EGU21-259
https://doi.org/10.5194/egusphere-egu21-259
EGU General Assembly 2021
© Author(s) 2021. This work is distributed under
the Creative Commons Attribution 4.0 License.

Evaluating aromaticity changes with thermal stress at the single particle level for a suite of organic matter types from the Boquillas Shale (Texas, United States) via correlative Raman and reflection analyses

Aaron Jubb1, Justin Birdwell2, and Paul Hackley1
Aaron Jubb et al.
  • 1U.S. Geological Survey, Geology, Energy, & Minerals Science Center, Reston, Viginia, United States of America (ajubb@usgs.gov)
  • 2U.S. Geological Survey, Central Energy Resources Science Center, Denver, Colorado, United States of America

Geochemical, petrographic, and spectroscopic indices that vary with compositional changes in petroliferous organic matter (OM) during thermal maturation are key petroleum system parameters used to understand petroleum generation. In unconventional shale source-rock reservoirs, where multiple, highly dispersed OM types may be present in intimate contact with surrounding mineral phases, OM molecular composition (e.g., aromaticity) is especially useful for informing structure-reactivity relationships representative of different OM types. Here, we employ microscale, in situ, and correlative Raman and reflectance approaches to evaluate aromaticity evolution for a suite of OM types (i.e., liptinite, micrinite, solid bitumen, vitrinite, and inertinite) at the single particle level across an artificial thermal gradient. Our samples include a marginally mature (vitrinite reflectance ~0.5%) Late Cretaceous Boquillas Shale from south Texas, United States, and two hydrous pyrolysis (HP) residues following reaction of the raw Boquillas Shale sample at 300°C and 330°C for 72 hours. Our data indicate that: (i) liptinite, micrinite, solid bitumen, vitrinite, and inertinite particles exhibit different aromatic signatures in the raw shale sample and (ii) these OM types, with the exception of inertinite, effectively experience similar changes in aromatic structure with thermal advance. Data also reinforce the concept that reservoir temperature may be a secondary factor in controlling the molecular composition of inertinite. These findings inform a broader understanding of how different petroliferous OM types evolve throughout thermal reactions and further demonstrate that correlative Raman spectroscopy and reflection analyses, combined with careful organic petrography, can provide complimentary estimates of OM molecular composition and thermal maturity.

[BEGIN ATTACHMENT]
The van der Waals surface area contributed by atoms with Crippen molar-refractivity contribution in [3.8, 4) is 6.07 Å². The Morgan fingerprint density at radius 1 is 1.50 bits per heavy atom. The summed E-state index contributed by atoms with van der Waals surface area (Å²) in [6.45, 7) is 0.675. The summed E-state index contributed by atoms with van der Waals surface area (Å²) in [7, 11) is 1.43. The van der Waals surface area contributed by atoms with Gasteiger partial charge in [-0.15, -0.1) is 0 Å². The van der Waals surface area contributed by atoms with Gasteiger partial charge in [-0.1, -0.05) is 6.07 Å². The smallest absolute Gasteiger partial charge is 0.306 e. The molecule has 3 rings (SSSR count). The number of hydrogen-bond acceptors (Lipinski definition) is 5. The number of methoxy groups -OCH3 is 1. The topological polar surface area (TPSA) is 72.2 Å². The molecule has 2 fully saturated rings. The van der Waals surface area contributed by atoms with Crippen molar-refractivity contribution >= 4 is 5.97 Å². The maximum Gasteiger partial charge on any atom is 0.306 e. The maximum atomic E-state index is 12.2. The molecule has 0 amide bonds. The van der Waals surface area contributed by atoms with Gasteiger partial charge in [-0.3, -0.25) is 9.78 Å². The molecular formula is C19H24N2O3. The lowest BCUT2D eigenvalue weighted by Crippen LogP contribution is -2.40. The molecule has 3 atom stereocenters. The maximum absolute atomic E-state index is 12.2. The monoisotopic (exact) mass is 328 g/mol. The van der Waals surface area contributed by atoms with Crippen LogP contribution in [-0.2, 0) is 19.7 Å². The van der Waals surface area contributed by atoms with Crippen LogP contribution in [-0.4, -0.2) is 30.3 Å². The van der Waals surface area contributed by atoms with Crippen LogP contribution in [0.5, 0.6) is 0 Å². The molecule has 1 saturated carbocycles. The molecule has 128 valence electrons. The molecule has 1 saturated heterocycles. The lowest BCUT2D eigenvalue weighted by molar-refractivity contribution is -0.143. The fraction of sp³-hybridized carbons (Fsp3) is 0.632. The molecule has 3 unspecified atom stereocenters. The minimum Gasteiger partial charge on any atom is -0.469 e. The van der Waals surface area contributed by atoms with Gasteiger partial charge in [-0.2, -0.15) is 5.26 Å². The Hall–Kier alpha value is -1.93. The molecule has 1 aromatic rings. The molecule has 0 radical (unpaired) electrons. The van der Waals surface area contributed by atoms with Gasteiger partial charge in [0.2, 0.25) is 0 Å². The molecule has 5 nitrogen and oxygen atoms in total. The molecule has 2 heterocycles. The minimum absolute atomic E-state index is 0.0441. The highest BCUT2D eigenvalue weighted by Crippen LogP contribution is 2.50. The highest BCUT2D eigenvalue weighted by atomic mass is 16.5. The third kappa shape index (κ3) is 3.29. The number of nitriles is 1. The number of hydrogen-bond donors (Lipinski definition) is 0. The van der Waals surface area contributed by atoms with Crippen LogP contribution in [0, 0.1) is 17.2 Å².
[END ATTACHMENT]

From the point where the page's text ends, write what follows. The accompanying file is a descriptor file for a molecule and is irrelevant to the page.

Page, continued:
How to cite: Jubb, A., Birdwell, J., and Hackley, P.: Evaluating aromaticity changes with thermal stress at the single particle level for a suite of organic matter types from the Boquillas Shale (Texas, United States) via correlative Raman and reflection analyses, EGU General Assembly 2021, online, 19–30 Apr 2021, EGU21-259, https://doi.org/10.5194/egusphere-egu21-259, 2020.

Corresponding presentation materials formerly uploaded have been withdrawn.